It may seem obvious that imagined reality has far greater possibilities than our current reality. However, humanity has a tendency to protect what we think is true now, rather than consider that most of the systems we hold sacred have gone through an evolution and continue to do so. We have arrived at our idea of truth only through the constant revisiting of our preconceptions, assumptions, and biases, daring to push back ever so slightly on what is considered sacred. The greatest resistance to this has always been an appeal to traditions.

In Kwaza mythology, the seven candles in a kinara symbolize the seven principles of Kwanzaa. Kwanzaa is a modern myth created to bind African Americans and parts of the African diaspora with a common story

Appeal to tradition works because of the appeal of traditions. We see, for example, the merging of traditions when religion meets culture; an amalgamated tradition is created, two seemingly immovable, separate entities, coming together to create off-springs that may not resemble either of them.  This evolution parallels natural evolution including the resistance to change, the role of chance, the effects of the environment and the central driver of survival. Naturally, appeal to tradition also appeals to nature. For example, we find in defense of the divine rights of Kings or the hierarchies of countries and companies are references to other hierarchies found in nature, invoking the naturalistic argument.

Appeal to tradition works because it is also an emotional appeal. It appeals to our need for stasis in a dynamic fast-paced world. When all is unpredictable, we can rely on tradition to be the locus from which we can find our bearings. In a young republic, when the experiment of democracy, for instance, is working out its kinks, the main arguments presented will be an appeal to the days of the past when we were ruled by kings and priests. Similarly, whenever the boundaries of modern medicine are met by people, you will hear the appeal to the past and to traditional herbal remedies. In both instances, data doesn’t matter. Our frustration is all that counts.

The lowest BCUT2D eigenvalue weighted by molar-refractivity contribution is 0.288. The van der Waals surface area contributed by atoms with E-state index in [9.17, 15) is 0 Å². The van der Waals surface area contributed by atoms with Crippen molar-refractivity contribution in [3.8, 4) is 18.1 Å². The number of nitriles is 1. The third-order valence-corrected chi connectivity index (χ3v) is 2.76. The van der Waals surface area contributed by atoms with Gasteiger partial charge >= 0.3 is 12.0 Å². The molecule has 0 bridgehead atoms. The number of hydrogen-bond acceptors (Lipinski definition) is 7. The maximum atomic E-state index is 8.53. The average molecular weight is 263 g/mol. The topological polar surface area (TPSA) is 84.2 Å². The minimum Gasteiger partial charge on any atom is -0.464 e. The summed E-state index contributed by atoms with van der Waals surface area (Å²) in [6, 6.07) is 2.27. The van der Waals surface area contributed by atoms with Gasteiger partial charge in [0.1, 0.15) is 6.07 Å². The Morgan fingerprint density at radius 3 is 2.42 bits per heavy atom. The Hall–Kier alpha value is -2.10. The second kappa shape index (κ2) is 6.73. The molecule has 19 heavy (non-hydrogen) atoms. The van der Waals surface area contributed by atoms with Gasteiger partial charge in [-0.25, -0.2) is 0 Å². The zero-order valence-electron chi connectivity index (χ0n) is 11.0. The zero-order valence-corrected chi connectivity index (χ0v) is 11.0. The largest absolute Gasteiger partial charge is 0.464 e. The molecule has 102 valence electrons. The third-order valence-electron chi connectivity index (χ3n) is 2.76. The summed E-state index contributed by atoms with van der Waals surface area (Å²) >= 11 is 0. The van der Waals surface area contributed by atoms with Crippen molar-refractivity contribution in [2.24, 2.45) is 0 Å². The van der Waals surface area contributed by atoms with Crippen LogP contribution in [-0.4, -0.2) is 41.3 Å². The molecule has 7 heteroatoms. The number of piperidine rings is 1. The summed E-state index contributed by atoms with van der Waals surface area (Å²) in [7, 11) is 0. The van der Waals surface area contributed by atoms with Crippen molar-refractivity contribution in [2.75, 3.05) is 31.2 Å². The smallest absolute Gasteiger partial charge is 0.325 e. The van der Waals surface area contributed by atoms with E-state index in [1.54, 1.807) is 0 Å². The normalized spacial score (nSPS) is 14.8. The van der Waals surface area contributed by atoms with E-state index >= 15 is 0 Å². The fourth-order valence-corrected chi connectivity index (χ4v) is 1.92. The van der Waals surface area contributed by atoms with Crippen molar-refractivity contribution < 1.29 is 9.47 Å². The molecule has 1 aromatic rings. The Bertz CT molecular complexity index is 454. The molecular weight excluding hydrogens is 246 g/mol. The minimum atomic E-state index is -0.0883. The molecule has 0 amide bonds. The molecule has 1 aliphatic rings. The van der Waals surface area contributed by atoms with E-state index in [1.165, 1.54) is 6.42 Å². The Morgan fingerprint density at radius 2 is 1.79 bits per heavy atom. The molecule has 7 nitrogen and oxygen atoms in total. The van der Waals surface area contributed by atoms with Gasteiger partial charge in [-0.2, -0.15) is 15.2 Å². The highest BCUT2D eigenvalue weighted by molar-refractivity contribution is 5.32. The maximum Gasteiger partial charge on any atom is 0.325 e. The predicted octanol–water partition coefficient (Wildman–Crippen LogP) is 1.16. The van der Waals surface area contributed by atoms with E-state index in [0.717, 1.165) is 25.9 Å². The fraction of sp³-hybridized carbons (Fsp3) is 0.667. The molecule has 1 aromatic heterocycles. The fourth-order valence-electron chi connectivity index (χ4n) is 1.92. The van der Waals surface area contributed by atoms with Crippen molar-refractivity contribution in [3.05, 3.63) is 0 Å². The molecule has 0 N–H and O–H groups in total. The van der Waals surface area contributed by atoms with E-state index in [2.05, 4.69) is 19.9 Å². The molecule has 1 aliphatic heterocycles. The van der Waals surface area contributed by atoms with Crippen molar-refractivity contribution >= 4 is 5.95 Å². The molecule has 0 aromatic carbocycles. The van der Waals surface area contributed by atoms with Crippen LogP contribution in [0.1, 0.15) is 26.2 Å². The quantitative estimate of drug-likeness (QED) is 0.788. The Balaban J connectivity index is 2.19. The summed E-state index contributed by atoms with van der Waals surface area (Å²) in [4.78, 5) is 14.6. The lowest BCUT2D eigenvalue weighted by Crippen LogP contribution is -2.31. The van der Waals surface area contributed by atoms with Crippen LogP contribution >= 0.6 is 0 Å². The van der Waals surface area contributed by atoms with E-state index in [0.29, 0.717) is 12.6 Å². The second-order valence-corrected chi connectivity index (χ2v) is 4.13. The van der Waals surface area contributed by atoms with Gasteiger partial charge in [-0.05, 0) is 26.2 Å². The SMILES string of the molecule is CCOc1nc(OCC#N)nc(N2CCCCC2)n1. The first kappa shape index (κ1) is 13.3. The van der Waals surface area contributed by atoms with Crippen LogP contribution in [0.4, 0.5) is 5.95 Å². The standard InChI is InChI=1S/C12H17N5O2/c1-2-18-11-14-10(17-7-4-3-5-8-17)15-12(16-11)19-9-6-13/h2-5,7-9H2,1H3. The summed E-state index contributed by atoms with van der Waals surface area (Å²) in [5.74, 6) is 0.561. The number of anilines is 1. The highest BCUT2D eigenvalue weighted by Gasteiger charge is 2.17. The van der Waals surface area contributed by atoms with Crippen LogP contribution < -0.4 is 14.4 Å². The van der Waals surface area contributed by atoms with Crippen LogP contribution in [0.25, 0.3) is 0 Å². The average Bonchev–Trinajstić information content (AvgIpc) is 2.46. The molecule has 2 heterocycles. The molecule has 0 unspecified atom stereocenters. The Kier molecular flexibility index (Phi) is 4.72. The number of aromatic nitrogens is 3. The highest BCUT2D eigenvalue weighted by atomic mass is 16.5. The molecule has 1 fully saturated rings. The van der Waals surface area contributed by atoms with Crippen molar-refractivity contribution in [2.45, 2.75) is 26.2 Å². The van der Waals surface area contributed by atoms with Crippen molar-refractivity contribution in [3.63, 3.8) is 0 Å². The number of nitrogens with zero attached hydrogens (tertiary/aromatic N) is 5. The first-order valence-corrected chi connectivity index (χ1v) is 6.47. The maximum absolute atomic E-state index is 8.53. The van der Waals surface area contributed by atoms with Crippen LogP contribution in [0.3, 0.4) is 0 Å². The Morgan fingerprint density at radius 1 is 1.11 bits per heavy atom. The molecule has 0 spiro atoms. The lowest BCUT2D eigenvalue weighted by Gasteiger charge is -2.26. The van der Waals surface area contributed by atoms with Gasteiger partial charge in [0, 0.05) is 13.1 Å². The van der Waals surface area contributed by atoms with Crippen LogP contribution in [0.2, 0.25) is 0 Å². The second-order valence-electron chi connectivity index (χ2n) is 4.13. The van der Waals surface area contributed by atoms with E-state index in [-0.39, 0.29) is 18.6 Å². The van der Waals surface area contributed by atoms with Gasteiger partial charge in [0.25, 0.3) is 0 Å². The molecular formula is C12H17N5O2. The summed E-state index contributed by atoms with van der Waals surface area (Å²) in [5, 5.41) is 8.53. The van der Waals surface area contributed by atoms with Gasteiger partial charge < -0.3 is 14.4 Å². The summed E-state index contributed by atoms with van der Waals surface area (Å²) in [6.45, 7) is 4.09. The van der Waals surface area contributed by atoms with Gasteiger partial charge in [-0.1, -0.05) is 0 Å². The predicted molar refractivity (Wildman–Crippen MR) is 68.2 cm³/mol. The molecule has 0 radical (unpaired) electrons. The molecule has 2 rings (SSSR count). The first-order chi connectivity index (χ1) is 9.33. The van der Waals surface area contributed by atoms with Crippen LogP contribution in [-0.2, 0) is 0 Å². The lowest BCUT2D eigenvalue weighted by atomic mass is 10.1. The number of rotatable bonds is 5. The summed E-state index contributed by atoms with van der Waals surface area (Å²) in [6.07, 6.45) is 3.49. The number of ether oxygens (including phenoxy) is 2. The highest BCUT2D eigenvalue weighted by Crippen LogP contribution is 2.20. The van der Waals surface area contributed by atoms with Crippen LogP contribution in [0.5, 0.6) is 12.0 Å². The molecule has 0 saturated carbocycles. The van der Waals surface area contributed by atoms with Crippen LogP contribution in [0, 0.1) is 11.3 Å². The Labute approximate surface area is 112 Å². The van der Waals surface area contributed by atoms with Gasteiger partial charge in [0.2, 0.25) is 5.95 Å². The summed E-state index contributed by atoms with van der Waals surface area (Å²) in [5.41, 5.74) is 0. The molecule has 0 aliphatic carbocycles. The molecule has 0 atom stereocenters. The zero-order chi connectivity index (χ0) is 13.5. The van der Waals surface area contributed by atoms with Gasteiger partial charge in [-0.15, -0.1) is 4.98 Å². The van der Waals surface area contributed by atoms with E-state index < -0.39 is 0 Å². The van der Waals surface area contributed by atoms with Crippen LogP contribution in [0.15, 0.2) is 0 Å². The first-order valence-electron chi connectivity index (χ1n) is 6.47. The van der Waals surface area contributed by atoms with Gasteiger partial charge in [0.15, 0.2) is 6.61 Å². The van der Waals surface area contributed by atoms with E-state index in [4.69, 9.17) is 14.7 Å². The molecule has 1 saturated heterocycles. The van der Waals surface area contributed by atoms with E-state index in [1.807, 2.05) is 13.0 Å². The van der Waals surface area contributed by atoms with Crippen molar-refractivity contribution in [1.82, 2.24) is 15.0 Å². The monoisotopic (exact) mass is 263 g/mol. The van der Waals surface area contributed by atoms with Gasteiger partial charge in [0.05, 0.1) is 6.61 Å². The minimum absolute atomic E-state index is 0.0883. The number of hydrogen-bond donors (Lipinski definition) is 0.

Appeal to tradition is essentially also an appeal to existing paradigms, an opposition to change and a defense of the status quo. This defense trickles down from the top of the hierarchy and is reinforced with promises of social mobility and threats of anarchy. The greatest defenders of capitalism, for instance, come from the 85% who collectively own as much wealth as the remaining 15%. The only defense they give is that it works. As to who it works for, it is another thing altogether.

In all this, tradition and the myths that surround them have been the binding force in most societies, creating a convergent point of commonality for many with diverse and divergent backgrounds to latch on to. Nation-states, tribes, and even High School affiliations become such powerful binding forces created out of traditions and their surrounding myths. There is no greater example than we find in sports, where the wins and losses of your team cut across all other identities, binding all together as one, at the moment.  

Is there a way to ethically create myths and traditions, factoring in the various appeals of tradition but considering our humanism and humanity as paramount? I believe so and I believe there are various examples of this. We have secular systems in place presently for marriages and contracts, trade, scientific inquiry, and as mentioned above, sports, etc. Can we create a common myth that binds all humans together? What stories are we to tell, what threads are we to weave through in creating this tapestry of humanity? Would our stories lie in our common threats from climate change and AI, our shared will to be happy and loved, or our ability to imagine all these possibilities?